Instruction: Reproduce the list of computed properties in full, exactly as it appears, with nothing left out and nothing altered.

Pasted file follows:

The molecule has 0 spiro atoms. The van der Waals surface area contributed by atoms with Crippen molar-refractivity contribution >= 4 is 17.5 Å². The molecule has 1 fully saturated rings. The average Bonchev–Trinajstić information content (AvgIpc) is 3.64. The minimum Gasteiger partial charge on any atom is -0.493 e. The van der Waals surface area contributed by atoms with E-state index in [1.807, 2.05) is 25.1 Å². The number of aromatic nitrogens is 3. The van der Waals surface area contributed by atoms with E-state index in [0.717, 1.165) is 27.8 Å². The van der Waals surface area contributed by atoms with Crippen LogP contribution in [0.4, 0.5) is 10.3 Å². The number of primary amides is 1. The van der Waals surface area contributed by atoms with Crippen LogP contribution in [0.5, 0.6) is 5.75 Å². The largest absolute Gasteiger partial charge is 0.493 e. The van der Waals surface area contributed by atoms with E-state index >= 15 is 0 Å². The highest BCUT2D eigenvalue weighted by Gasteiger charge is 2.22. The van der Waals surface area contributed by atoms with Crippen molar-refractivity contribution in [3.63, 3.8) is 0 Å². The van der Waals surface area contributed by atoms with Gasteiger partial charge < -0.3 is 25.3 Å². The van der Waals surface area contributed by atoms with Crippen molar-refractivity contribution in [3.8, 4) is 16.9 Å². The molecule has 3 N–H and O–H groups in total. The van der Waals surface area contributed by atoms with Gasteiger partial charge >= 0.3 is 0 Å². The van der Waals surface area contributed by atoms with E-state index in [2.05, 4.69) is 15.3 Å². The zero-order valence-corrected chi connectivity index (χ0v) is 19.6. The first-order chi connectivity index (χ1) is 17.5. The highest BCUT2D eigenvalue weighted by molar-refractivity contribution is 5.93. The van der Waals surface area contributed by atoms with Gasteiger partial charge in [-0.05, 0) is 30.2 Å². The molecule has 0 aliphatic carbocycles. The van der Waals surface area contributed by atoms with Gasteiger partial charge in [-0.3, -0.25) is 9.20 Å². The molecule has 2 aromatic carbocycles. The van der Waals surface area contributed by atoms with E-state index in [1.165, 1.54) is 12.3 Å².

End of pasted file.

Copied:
The molecule has 0 spiro atoms. The van der Waals surface area contributed by atoms with Crippen molar-refractivity contribution >= 4 is 17.5 Å². The molecule has 1 fully saturated rings. The average Bonchev–Trinajstić information content (AvgIpc) is 3.64. The minimum Gasteiger partial charge on any atom is -0.493 e. The van der Waals surface area contributed by atoms with E-state index in [1.807, 2.05) is 25.1 Å². The number of aromatic nitrogens is 3. The van der Waals surface area contributed by atoms with E-state index in [0.717, 1.165) is 27.8 Å². The van der Waals surface area contributed by atoms with Crippen LogP contribution in [0.4, 0.5) is 10.3 Å². The number of primary amides is 1. The van der Waals surface area contributed by atoms with Crippen LogP contribution in [0.5, 0.6) is 5.75 Å². The largest absolute Gasteiger partial charge is 0.493 e. The van der Waals surface area contributed by atoms with E-state index >= 15 is 0 Å². The highest BCUT2D eigenvalue weighted by Gasteiger charge is 2.22. The van der Waals surface area contributed by atoms with Crippen molar-refractivity contribution in [3.63, 3.8) is 0 Å². The van der Waals surface area contributed by atoms with Gasteiger partial charge < -0.3 is 25.3 Å². The van der Waals surface area contributed by atoms with Crippen molar-refractivity contribution in [3.8, 4) is 16.9 Å². The molecule has 3 N–H and O–H groups in total. The van der Waals surface area contributed by atoms with Gasteiger partial charge >= 0.3 is 0 Å². The van der Waals surface area contributed by atoms with E-state index in [2.05, 4.69) is 15.3 Å². The zero-order valence-corrected chi connectivity index (χ0v) is 19.6. The first-order chi connectivity index (χ1) is 17.5. The highest BCUT2D eigenvalue weighted by molar-refractivity contribution is 5.93. The van der Waals surface area contributed by atoms with Gasteiger partial charge in [-0.05, 0) is 30.2 Å². The molecule has 0 aliphatic carbocycles. The van der Waals surface area contributed by atoms with Gasteiger partial charge in [-0.3, -0.25) is 9.20 Å². The molecule has 2 aromatic carbocycles. The van der Waals surface area contributed by atoms with E-state index in [1.165, 1.54) is 12.3 Å².